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Thinking thin

Twenty years ago, a few schools started to introduce networks to enable expensive technology to be shared. Today they're used more to share information, applications and ideas among staff and pupils and to track student activity and achievement. This shift from sharing technology to supporting learning and administration has been gradual and, while there are no revolutions, network products at each BETT show take another step forward.

RM will have its usual major presence at BETT, showcasing its Community Connect 3.1, the latest version of its networking product for schools and colleges. Again, there are no revolutions with Connect, but new features include version 2 of RM Tutor, which allows the teacher to monitor, demonstrate and control a number of pupil workstations in the classroom simultaneously. Other new features include "pass the chalk" - enabling a student workstation to control a demonstration - and audio conferencing. The teacher can also monitor the class with thumbnail views of students'


In network management, RM's Application Wizard simplifies the processes of adding new applications software and the way it's shared with users and groups. The management console has also been improved. Community Connect 3.1 also enables mobile devices such as laptops and RM's new tablet PC to be managed and the increased bandwidth available (RM now uses 54Mbitssecond wireless; see page 71) allows greater network integration. All of these are welcome improvements.

But what looks like it will really take off in 2003 is server-based computing, aka "thin client networks". Citrix is the current leader with Metaframe, which has been around for some time. It's now available in the XP version which delivers the latest Microsoft applications to thin devices (such as terminals and older PCs).

Essentially, thin client networks run applications on the server not the local machine - the only things sent across the network are key presses and mouse clicks from the client and the screens are returned by the server. Basing applications on the server allows greater control and easier management for the network manager - upgrades only need to be done at the server.

Generally, thin client networks don't require their users to have as much bandwidth since only screens and clicks are transmitted. Applications can also be run remotely more easily, as on a LAN (local area network).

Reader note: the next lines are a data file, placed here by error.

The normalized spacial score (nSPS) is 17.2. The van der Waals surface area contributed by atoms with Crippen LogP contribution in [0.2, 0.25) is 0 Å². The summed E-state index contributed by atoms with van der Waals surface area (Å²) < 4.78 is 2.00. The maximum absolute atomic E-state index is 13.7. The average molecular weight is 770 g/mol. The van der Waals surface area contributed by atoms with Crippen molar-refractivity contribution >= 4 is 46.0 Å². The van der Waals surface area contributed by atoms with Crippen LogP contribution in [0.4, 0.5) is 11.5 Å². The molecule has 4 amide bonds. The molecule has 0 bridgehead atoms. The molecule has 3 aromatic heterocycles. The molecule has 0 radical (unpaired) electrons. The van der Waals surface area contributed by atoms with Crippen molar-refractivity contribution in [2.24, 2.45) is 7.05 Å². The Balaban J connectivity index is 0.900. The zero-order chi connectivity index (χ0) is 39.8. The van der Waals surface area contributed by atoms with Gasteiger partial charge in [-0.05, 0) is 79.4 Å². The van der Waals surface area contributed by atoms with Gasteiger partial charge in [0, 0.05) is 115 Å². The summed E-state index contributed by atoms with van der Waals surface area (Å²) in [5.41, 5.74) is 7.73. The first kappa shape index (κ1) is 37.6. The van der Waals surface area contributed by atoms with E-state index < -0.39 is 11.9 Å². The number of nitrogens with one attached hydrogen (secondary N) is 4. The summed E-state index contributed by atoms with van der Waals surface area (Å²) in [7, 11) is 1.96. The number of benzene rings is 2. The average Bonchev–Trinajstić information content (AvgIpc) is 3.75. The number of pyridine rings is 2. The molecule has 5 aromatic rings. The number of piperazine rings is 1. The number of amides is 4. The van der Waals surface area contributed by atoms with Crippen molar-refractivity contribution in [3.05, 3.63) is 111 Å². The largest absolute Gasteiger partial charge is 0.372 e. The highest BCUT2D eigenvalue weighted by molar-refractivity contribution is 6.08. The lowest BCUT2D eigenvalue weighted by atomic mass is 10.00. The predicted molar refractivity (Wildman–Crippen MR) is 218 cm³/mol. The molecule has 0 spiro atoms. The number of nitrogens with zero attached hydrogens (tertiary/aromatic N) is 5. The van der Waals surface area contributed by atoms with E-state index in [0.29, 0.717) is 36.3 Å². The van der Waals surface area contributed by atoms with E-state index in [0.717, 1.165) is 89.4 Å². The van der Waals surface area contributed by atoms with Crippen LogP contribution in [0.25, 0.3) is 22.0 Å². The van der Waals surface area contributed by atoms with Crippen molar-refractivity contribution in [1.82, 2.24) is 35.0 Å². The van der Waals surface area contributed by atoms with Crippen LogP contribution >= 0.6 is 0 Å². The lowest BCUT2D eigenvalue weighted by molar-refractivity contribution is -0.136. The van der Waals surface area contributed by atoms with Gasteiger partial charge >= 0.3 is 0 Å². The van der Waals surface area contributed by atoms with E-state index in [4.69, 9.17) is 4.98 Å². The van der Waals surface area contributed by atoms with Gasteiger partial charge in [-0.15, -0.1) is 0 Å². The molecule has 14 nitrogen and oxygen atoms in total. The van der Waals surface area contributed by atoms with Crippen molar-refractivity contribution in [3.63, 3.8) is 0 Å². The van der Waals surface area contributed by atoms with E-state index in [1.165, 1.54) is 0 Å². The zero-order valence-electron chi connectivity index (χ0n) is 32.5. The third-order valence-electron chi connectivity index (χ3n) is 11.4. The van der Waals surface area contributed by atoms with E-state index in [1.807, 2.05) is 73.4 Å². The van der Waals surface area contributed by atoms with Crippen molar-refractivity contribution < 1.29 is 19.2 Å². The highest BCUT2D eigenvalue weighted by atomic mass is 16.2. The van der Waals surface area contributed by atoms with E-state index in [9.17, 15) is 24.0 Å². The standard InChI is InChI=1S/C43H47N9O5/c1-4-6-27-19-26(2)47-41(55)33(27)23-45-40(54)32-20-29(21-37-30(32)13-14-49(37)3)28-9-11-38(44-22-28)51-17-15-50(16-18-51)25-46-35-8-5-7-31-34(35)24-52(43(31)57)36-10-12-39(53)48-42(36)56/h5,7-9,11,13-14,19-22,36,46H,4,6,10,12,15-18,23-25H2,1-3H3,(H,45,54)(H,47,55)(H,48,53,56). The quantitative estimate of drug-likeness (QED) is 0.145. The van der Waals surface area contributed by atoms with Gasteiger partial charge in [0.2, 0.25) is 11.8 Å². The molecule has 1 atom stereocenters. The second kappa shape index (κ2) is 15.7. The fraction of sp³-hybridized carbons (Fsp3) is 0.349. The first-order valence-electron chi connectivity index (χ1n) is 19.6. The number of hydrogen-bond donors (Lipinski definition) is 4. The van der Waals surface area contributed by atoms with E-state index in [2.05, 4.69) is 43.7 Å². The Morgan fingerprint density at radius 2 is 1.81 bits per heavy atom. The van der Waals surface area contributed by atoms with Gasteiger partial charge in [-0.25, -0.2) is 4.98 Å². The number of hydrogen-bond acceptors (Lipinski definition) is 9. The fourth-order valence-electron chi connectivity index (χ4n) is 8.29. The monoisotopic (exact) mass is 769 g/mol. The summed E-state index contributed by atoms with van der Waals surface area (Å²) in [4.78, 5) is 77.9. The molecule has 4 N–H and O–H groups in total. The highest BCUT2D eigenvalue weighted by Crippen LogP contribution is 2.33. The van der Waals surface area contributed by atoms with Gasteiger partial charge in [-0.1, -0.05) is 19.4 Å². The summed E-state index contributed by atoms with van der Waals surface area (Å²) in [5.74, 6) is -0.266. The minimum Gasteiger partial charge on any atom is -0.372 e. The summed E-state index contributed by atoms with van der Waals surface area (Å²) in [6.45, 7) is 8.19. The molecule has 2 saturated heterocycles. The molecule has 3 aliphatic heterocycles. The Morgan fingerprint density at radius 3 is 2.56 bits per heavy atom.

As the world becomes more web-focused, most information and transactions are delivered through web pages. Competent computer users have no difficulty with the desktop metaphor, but for amateurs it's not that obvious. For them, the simplicity of clicking a hot spot on a web page is much more obvious than a desktop cluttered with files, applications and folders and it's not a massive leap to ask why we don't drop the Windows desktop and all deliver applications through a web page.

This is exactly what Citrix has done with NFuse Elite, a "portal out of a box" that provides a one-stop screen for information and applications. The portal delivers information, transactions and applications through the web - applications such as Word just appear as an icon on the home page alongside key information about the school or college. Nfuse also provides an easy way for schools and colleges to move to a portal as the single gateway to all their information systems.

Adtcom is the new kid on the block with thin client software and its New Moon Canaveral iQ enables central deployment of applications software. Canaveral provides for control and management of server-based Windows applications such as Word and is relatively simple and cost effective to use.

Canaveral iQ is direct competition for Citrix, providing web-enabled applications on the LAN and via remote access. And although it doesn't go as far as an out-of-the-box portal, it is much more competitively priced than other thin client systems.

One issue with thin client networks is that they need a powerful cluster of servers, but they will work with older desktop hardware and offer the promise of working with a wide range of "thin" devices (ie those lacking in processor power and memory) - for example, Hewlett Packard. The Compaq arm, pre-merger, has long been supplying thin client devices and server farms as part of its Evo range.

Better still, thin client devices are cheaper and smaller than fully featured PCs, reducing the total cost of ownership of the network over time - or at least that's the theory. It all sounds too good to be true - simpler, cheaper computing more amenable to remote access. The key element is the network server-based computing demands a reliable network. After all, when the network's down so is your computer.

Les Watson is pro vice-chancellor at Glasgow Caledonian University

Community Connect 3.1. Contact RM for package prices. RM. BETT stand D50, E50. Tel: 01235 826000.

NFuse Elite. Price: $67 (pound;43) per user.

Citrix. Tel: 01753 276200.

New Moon Canaveral iQ. Adtcom Network Computing. Price: approx pound;94 per user. Tel: 08708 504050.

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